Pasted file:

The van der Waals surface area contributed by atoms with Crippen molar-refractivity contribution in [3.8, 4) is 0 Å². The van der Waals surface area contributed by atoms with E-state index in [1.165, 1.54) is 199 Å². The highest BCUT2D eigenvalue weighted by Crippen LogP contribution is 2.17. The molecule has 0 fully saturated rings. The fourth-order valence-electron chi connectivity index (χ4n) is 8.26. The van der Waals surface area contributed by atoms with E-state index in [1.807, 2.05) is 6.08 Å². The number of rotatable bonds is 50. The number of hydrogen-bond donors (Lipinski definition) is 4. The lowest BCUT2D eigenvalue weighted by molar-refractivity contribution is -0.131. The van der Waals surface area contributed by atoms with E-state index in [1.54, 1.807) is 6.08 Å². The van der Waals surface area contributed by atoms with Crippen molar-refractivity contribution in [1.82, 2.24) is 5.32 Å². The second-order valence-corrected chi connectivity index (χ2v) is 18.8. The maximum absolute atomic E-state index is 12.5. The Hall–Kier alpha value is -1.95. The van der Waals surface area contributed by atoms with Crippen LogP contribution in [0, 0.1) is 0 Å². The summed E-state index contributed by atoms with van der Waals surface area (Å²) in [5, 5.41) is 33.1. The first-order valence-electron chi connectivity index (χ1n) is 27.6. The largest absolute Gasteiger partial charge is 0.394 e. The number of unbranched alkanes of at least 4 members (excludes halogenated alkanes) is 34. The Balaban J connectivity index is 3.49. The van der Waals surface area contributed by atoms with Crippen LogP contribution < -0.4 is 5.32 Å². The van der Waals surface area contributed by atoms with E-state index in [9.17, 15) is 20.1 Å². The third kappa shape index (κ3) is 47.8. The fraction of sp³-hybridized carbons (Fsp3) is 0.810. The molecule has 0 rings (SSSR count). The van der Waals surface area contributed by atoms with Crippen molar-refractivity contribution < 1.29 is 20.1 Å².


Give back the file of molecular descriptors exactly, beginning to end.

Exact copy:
The van der Waals surface area contributed by atoms with Crippen molar-refractivity contribution in [3.8, 4) is 0 Å². The van der Waals surface area contributed by atoms with E-state index in [1.165, 1.54) is 199 Å². The highest BCUT2D eigenvalue weighted by Crippen LogP contribution is 2.17. The molecule has 0 fully saturated rings. The fourth-order valence-electron chi connectivity index (χ4n) is 8.26. The van der Waals surface area contributed by atoms with E-state index in [1.807, 2.05) is 6.08 Å². The number of rotatable bonds is 50. The number of hydrogen-bond donors (Lipinski definition) is 4. The lowest BCUT2D eigenvalue weighted by molar-refractivity contribution is -0.131. The van der Waals surface area contributed by atoms with E-state index in [1.54, 1.807) is 6.08 Å². The van der Waals surface area contributed by atoms with Crippen molar-refractivity contribution in [1.82, 2.24) is 5.32 Å². The second-order valence-corrected chi connectivity index (χ2v) is 18.8. The maximum absolute atomic E-state index is 12.5. The Hall–Kier alpha value is -1.95. The van der Waals surface area contributed by atoms with Crippen LogP contribution in [0, 0.1) is 0 Å². The summed E-state index contributed by atoms with van der Waals surface area (Å²) in [5, 5.41) is 33.1. The first-order valence-electron chi connectivity index (χ1n) is 27.6. The largest absolute Gasteiger partial charge is 0.394 e. The number of unbranched alkanes of at least 4 members (excludes halogenated alkanes) is 34. The Balaban J connectivity index is 3.49. The van der Waals surface area contributed by atoms with Crippen LogP contribution < -0.4 is 5.32 Å². The van der Waals surface area contributed by atoms with E-state index in [9.17, 15) is 20.1 Å². The third kappa shape index (κ3) is 47.8. The fraction of sp³-hybridized carbons (Fsp3) is 0.810. The molecule has 0 rings (SSSR count). The van der Waals surface area contributed by atoms with Crippen molar-refractivity contribution < 1.29 is 20.1 Å².